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Re: Re: Re: Re: Re:Re: bat grip

Posted by: Steve R (itstwelve@aol.com) on Tue Jan 11 16:14:51 2000

> Of course you wouldn't TEACH it (did I say that? I don't think so.) But don't try to change a guy if he's comfortable (and doing well.) Too many coaches try to put everyone in one "box." Grip and stance are the two most over-coached aspects of hitting (IMO.)
> BTW- a lot depends on whether you're talking about the top or bottom hand- many power hitters grip with the top hand back in the palm but at the base of the fingers with the bottom hand.
> Regards,

> SteveT

Please don't take this the wrong way, but I get incredibly sick of hearing people do what you're doing. They say,"well the majority of the pro's do it this way", i.e. grip, and then they don't back it up with some examples. I would just like to tell you that grip is one of the things I pay attention to when I watch a baseball game, or look at pictures, and I totaly disagree with you about your comments. I see way more pro's resting the bat in their palms. For example, Joe DiMaggio, Babe Ruth, Don Mattingly, Stan Musial, Micky Mantle, Willy Mays, and Pete Rose. Today's players include Alex Rodriguez, Edgar Martinez, Rafeal Palmero, Mark McGuire, Sammy Sosa, Jeff Bagwell, Barry Bonds, Jim Thome, Tony Gwynn, Nomar Garciapara, Greg Vaughn, and the list goes on and on. Basically the majority of the great hitters in the game hit with their bat in their palms. I can think of very few that hold the bat your way. I know Albert Belle, and I believe Derek Jeter, other than that, it's very slim compared to the list I just gave out. I get sick of people coming out with these theory's. I'd much rather follow the example the great hitters give, if it feels comfortable to me, than to listen to some guy who thinks he knows what he's talking about even though he's never been there before. Why wouldn't you teach your kids to be modeled after the greats. Again, I'm not trying to dog you at all, I'm just trying to say that I feel we should quit making hitting so much more detailed than it really is. Look at all the old guys. Your Mays', your Williams', your Ruth's, etc. They didn't have all the lectures and camps and so on and so on, it was just, "Hey let's go play down at the sandlot," or something to that matter. They did whatever felt right to them, and that was it. You even look at a lot of today's hitters and how they dind't have all this confusing technical talk, but they're still successful. I'm not saying that nobody needs change or direction, because we all do. What I'm saying is lets quit making it more complicated and topsey turvey than it is, and take a hard look at the roots of baseball and model ourselves after them, and the way they went about things. I think we forget that today we don't have any Ruth's or Mantle's or Williams, sure we have Griffey and McGuire, but they weren't bogged down with all this confusing tech. talk either. It is so rare that we see players that are just "raw talent", we seem to be getting more and more mechanical, and it seems the averages just go down. When I play, I see whole teams that bat the same exact way, why? Baseball has become a mechanic frenzee, and it's not making us any better because half the crap we get taught is absolutely wrong, and completely different from what we see the great players doing. Why don't we have the .400 hitters? You tell me, and please don't say the pitching has gotten better, because we don't have anybody with a 1.12 era either. It's just something I think we should think about before we go any further. In a nutshell, do what my favorite (Ted Williams) says, "Try out those different things, and do what seems to work for you," it's the way it worked for decades!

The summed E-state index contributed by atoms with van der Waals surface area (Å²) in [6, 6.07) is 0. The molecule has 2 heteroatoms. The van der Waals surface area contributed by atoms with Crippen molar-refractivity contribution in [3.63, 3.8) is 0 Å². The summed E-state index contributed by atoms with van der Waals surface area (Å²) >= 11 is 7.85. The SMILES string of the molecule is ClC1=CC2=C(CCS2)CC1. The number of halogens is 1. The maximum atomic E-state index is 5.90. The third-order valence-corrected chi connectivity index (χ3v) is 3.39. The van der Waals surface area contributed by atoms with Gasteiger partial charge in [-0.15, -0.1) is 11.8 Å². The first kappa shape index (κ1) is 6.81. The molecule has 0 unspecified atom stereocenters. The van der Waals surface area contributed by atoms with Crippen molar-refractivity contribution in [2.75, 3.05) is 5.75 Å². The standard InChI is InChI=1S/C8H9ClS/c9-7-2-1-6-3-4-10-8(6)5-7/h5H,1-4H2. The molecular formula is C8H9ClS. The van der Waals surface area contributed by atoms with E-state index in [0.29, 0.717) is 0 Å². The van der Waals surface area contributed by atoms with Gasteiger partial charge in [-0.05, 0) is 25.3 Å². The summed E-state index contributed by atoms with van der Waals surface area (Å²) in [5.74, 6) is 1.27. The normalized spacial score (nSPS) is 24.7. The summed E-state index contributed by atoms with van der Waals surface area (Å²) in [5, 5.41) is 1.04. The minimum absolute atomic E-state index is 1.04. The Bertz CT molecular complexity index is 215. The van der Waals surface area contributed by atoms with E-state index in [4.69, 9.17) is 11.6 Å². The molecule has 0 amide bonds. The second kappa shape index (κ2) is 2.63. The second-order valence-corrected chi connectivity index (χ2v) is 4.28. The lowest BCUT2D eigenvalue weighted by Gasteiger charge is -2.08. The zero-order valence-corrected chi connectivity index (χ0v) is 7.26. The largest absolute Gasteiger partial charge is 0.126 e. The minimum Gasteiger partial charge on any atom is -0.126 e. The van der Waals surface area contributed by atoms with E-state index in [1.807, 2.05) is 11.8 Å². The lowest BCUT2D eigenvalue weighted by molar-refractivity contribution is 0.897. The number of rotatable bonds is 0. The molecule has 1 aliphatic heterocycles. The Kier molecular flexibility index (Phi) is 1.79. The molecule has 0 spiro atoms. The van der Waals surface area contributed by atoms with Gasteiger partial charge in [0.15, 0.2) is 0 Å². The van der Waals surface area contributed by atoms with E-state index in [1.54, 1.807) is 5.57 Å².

Steve R


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